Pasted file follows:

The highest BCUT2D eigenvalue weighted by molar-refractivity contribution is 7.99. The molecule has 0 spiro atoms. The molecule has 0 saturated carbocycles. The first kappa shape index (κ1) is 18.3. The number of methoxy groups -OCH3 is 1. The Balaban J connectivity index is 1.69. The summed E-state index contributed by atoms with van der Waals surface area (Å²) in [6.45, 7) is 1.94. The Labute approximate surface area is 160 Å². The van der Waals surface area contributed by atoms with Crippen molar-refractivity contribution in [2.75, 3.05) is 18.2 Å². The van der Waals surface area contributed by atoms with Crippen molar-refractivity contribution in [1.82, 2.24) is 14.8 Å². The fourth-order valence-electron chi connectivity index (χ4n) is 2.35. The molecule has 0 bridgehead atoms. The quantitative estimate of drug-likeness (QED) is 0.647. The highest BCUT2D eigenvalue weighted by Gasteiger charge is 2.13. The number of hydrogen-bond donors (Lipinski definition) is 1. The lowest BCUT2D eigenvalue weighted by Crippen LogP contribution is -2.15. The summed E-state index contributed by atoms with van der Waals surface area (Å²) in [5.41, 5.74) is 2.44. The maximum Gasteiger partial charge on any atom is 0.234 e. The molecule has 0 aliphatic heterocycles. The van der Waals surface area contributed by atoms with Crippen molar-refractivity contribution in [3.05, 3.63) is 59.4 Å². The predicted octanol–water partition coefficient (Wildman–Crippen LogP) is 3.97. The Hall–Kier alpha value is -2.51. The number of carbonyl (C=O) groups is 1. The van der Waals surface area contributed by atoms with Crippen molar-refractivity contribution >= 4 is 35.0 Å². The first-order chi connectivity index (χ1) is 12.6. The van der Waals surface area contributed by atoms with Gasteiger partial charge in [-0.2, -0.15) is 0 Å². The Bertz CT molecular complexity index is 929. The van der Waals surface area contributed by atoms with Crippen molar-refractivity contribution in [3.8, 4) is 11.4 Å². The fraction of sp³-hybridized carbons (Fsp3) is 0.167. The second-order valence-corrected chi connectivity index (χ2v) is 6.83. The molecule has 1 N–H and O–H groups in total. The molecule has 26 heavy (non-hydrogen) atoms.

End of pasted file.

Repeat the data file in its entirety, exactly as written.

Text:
The highest BCUT2D eigenvalue weighted by molar-refractivity contribution is 7.99. The molecule has 0 spiro atoms. The molecule has 0 saturated carbocycles. The first kappa shape index (κ1) is 18.3. The number of methoxy groups -OCH3 is 1. The Balaban J connectivity index is 1.69. The summed E-state index contributed by atoms with van der Waals surface area (Å²) in [6.45, 7) is 1.94. The Labute approximate surface area is 160 Å². The van der Waals surface area contributed by atoms with Crippen molar-refractivity contribution in [2.75, 3.05) is 18.2 Å². The van der Waals surface area contributed by atoms with Crippen molar-refractivity contribution in [1.82, 2.24) is 14.8 Å². The fourth-order valence-electron chi connectivity index (χ4n) is 2.35. The molecule has 0 bridgehead atoms. The quantitative estimate of drug-likeness (QED) is 0.647. The highest BCUT2D eigenvalue weighted by Gasteiger charge is 2.13. The number of hydrogen-bond donors (Lipinski definition) is 1. The lowest BCUT2D eigenvalue weighted by Crippen LogP contribution is -2.15. The summed E-state index contributed by atoms with van der Waals surface area (Å²) in [5.41, 5.74) is 2.44. The maximum Gasteiger partial charge on any atom is 0.234 e. The molecule has 0 aliphatic heterocycles. The van der Waals surface area contributed by atoms with Crippen molar-refractivity contribution in [3.05, 3.63) is 59.4 Å². The predicted octanol–water partition coefficient (Wildman–Crippen LogP) is 3.97. The Hall–Kier alpha value is -2.51. The number of carbonyl (C=O) groups is 1. The van der Waals surface area contributed by atoms with Crippen molar-refractivity contribution >= 4 is 35.0 Å². The first-order chi connectivity index (χ1) is 12.6. The van der Waals surface area contributed by atoms with Gasteiger partial charge in [-0.2, -0.15) is 0 Å². The Bertz CT molecular complexity index is 929. The van der Waals surface area contributed by atoms with Crippen molar-refractivity contribution in [3.8, 4) is 11.4 Å². The fraction of sp³-hybridized carbons (Fsp3) is 0.167. The second-order valence-corrected chi connectivity index (χ2v) is 6.83. The molecule has 1 N–H and O–H groups in total. The molecule has 26 heavy (non-hydrogen) atoms.